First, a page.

Compartments Of The Jugular Foramen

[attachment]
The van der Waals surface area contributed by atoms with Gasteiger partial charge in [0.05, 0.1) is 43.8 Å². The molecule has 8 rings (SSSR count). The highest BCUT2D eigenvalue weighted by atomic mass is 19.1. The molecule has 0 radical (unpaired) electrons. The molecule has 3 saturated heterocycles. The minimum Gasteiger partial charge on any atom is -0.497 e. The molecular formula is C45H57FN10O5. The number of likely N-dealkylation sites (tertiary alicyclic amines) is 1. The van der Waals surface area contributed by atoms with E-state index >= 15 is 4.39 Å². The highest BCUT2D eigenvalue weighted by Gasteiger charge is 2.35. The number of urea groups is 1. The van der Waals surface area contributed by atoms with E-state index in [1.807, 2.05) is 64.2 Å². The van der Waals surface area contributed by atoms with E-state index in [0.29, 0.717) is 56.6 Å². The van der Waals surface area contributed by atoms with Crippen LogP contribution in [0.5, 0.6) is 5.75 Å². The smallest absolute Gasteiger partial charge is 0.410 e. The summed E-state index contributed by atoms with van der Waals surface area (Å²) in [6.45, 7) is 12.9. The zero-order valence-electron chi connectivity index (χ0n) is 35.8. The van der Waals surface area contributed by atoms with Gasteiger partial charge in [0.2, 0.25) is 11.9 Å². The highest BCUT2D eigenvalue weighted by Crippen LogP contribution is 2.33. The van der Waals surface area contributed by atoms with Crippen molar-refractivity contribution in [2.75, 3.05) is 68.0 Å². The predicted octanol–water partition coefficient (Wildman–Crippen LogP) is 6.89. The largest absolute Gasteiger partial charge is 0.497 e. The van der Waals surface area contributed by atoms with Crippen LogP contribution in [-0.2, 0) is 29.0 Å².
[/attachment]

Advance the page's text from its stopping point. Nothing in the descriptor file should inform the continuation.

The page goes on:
Classically, the jugular foramen has been divided into two compartments, as described by Hovelacque in 1934.7 Later investigators called these two compartments the pars venosum (posterolaterally) and the pars nervosa (anteromedially).4'8'9 These names are misleading, as the pars venosum contains the jugular bulb, the posterior meningeal artery, as well as CN X and XI, and the pars nervosum contains CN IX and the inferior petrosal sinus. In 1997, Katsuta et al.2 divided the jugular foramen into three compartments: (1) the posterolateral sigmoid part (sigmoid sinus), (2) the interjugular or neural part (CN IX anteriorly, and CN X, XI posteriorly), and (3) the anteromedial petrosal part (inferior petrosal sinus). Their three-compartment (two venous and one neural or interjugu-lar) classification system was based on observations made in 32 dry skulls and 33 cadaveric jugular foramina.2 The importance of compartmentalization of the jugular foramen is not to memorize a particular classification scheme, but rather to use these systems as a tool for understanding the anatomy of this region and how it affects the surgical approaches to pathological lesions.

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